What You Need to Know About Duqu 2.0

What You Need to Know About Duqu 2.0

Marc Ruef
by Marc Ruef
time to read: 4 minutes

Media report that Russian security company Kaspersky has been compromised during an electronic break-in. The incident, the malware used by the attackers and the political context of the attack have led to an increased media interest and questions to scip AG regarding the attack Kaspersky has dubbed Duqu 2.0.

The following should give you an overview over the most important aspects oft he case.

What Happened?

Russian security research company Kaspersky reported on June 10th, 2015, that they have fallen victim to an attack. Eugene Kaspersky, founder oft he company, describes how researchers discovered the attack, how it has been analysed and what conclusions they can draw.

Which Malware was Used?

A first analysis by Kaspersky has shown that malware was used that is identical with the malware known as Duqu in key aspects. Therefore the Malware was named Duqu 2.0 by the researchers. The first version of Duqu was used during attacks in 2011.

What Makes Duqu 2.0 Remarkable?

An extended analysis by security company Symantec has shown that the extended version Duqu 2.0 mainly has three new features:

  1. There is more functionality in Duqu 2.0
  2. The Malware is almost entirely contained to RAM of an infected system. This makes a forensic analysis difficult, as very little to no data is stored persistently.
  3. The installed basis acts as a Botnet and can be controlled centrally using Command-and-Control servers. Therefore, infected systems can be remote controlled.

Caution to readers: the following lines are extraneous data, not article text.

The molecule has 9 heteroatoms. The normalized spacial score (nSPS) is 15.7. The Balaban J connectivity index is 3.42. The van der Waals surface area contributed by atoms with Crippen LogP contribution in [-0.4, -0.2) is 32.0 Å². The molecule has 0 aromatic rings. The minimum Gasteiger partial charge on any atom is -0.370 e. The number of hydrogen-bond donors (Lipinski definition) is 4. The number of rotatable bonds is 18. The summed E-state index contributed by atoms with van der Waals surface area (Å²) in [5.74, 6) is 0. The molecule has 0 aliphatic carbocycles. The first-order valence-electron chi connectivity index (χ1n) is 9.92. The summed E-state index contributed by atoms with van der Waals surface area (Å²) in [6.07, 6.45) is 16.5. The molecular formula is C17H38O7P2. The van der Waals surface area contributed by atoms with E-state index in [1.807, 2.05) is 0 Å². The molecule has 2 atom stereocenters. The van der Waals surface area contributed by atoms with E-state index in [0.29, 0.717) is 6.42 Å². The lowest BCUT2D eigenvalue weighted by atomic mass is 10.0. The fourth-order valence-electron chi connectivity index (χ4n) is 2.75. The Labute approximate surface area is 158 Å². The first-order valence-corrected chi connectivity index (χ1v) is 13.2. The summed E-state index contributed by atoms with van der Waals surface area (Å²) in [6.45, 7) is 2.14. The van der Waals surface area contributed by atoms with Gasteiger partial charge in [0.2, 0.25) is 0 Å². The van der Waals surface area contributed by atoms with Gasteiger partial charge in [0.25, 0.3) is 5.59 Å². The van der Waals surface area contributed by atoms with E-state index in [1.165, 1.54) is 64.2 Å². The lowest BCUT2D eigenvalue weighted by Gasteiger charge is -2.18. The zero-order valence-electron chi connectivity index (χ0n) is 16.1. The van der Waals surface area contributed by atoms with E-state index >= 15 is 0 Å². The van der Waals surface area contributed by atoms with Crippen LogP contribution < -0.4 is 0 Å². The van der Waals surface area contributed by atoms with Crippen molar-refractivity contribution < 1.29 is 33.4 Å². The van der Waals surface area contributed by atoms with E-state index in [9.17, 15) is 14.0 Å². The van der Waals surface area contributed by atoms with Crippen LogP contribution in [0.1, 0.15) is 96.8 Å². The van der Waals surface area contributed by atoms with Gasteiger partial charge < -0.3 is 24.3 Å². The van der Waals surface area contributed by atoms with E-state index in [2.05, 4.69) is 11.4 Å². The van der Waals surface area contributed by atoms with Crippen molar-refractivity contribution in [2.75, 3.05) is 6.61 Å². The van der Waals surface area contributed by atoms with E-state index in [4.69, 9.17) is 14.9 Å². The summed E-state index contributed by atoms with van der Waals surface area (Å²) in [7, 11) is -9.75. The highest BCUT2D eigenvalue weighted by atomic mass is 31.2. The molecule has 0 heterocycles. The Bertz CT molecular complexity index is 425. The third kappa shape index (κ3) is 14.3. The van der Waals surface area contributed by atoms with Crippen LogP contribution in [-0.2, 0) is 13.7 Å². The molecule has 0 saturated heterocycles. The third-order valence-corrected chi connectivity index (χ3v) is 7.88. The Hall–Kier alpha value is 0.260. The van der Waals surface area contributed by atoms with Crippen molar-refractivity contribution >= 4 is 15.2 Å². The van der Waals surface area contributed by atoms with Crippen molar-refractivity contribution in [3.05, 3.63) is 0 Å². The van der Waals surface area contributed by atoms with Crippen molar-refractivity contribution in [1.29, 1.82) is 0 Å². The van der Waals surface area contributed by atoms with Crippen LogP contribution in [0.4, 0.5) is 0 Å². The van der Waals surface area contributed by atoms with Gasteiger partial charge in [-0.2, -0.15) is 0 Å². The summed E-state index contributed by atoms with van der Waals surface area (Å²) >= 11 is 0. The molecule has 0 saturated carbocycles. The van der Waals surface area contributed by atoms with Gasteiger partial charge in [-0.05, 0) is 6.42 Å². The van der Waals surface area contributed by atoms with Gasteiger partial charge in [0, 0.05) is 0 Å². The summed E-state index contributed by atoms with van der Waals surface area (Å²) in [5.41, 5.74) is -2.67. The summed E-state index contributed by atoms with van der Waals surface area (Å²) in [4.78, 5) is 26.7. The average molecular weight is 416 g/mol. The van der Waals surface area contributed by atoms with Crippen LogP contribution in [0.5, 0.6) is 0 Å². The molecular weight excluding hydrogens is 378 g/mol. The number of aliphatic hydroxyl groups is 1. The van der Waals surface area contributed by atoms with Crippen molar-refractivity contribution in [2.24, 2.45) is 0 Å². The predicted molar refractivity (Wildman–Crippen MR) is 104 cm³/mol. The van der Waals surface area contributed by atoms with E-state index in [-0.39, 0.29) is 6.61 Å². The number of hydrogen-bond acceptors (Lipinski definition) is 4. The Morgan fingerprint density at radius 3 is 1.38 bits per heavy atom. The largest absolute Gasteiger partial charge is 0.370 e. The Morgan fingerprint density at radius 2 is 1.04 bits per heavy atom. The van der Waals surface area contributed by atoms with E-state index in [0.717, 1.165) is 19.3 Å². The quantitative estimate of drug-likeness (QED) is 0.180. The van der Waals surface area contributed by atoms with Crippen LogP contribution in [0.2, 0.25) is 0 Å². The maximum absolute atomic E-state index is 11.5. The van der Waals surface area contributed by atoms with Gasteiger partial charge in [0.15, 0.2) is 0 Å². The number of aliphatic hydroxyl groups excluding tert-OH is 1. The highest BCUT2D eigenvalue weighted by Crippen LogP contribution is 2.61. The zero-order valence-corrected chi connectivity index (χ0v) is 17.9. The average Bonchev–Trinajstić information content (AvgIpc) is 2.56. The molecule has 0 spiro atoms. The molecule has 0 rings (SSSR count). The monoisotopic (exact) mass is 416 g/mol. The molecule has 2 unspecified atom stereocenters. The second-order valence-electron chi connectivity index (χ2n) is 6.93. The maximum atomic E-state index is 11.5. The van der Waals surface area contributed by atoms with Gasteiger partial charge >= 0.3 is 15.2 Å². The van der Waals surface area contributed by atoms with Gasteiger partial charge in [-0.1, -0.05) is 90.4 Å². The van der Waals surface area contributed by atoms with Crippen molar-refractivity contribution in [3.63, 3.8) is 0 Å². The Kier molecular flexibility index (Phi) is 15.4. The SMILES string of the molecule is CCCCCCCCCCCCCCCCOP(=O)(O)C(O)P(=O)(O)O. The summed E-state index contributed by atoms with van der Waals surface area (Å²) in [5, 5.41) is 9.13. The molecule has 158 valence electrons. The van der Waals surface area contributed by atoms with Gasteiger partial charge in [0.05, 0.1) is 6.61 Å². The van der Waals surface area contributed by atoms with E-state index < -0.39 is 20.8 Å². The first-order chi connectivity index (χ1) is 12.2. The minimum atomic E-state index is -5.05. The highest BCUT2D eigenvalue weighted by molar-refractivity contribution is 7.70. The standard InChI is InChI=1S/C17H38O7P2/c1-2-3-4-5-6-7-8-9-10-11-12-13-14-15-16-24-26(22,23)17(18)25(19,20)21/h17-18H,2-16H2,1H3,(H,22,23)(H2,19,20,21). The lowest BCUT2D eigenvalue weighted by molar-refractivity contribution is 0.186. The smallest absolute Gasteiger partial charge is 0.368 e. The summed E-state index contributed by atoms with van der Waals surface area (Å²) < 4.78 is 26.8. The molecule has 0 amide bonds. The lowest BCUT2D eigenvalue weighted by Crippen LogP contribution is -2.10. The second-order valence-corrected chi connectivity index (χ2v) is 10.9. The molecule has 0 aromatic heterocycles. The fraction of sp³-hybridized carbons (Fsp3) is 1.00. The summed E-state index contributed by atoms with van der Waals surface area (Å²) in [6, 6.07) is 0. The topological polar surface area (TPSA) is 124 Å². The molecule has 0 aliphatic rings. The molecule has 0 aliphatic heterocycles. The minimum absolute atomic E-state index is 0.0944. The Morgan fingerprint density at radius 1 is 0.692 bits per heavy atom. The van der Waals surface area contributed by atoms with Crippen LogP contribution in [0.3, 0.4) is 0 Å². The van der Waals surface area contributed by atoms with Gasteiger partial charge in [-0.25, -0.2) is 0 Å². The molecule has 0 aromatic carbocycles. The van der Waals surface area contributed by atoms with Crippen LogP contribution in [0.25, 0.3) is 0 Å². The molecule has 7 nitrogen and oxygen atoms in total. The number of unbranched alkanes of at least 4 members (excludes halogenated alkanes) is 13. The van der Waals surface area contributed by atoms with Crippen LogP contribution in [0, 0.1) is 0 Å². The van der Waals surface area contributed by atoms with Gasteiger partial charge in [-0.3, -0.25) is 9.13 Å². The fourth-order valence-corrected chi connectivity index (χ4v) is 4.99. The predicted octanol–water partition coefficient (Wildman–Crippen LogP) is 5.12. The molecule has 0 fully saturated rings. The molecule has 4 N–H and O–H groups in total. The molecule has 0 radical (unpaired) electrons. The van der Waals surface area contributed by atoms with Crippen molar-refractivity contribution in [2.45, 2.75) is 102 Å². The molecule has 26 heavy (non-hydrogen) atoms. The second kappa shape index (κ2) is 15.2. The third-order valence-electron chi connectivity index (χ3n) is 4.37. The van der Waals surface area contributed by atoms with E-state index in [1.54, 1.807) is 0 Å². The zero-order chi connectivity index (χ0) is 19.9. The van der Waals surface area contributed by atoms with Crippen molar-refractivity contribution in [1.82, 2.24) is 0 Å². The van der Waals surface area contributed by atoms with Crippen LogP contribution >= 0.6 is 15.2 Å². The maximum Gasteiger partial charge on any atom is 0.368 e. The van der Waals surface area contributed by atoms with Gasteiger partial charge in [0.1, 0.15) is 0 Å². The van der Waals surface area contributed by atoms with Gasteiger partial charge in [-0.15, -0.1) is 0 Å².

Why was Kaspersky Attacked?

Security companies are lucrative targets for a variety of attackers. Manufacturers such as Kaspersky research and develop new technologies combatting computer attacks and malware. If an attacker gains access to the security company’s research, the attacker holds a strategic and tactical advantage for further attacks.

How Were Other Victims Identified?

There are two possibilities to identify victims of malware:

  1. Modern anti virus solutions allow reporting of identified malware, giving manufacturers a statistical overview over infected systems
  2. Analysing Command-and-Control servers that remote control infected systems, researchers can identify further activity by the attacker. To do this, however, researchers need access to communication originating from the command-and-control server. Sometimes, compromising and forensic analysis of the command and control server is necessary. If that has happened in the case of Duqu 2.0 is debated.

Who is behind Duqu 2.0?

Kaspersky emphasises that they can not conclusively name a culprit. The complexity and professionality of Duqu and Duqu 2.0 point to an attacker with considerable financial means. The most likely culprits based on this are governments and organised crime. The targets have primarily been political in nature. This points to the attacker being a governmental agency. Among the targets were political talks regarding Iran’s nuclear weapons program or celebrations of the 70th Anniversary of the Liberation of Auschwitz-Birkenau. These are all indicators that Duqu 2.0 is an Israeli product. This assessment remains unconfirmed.

About the Author

Marc Ruef

Marc Ruef has been working in information security since the late 1990s. He is well-known for his many publications and books. The last one called The Art of Penetration Testing is discussing security testing in detail. He is a lecturer at several universities, like ETH, HWZ, HSLU and IKF. (ORCID 0000-0002-1328-6357)

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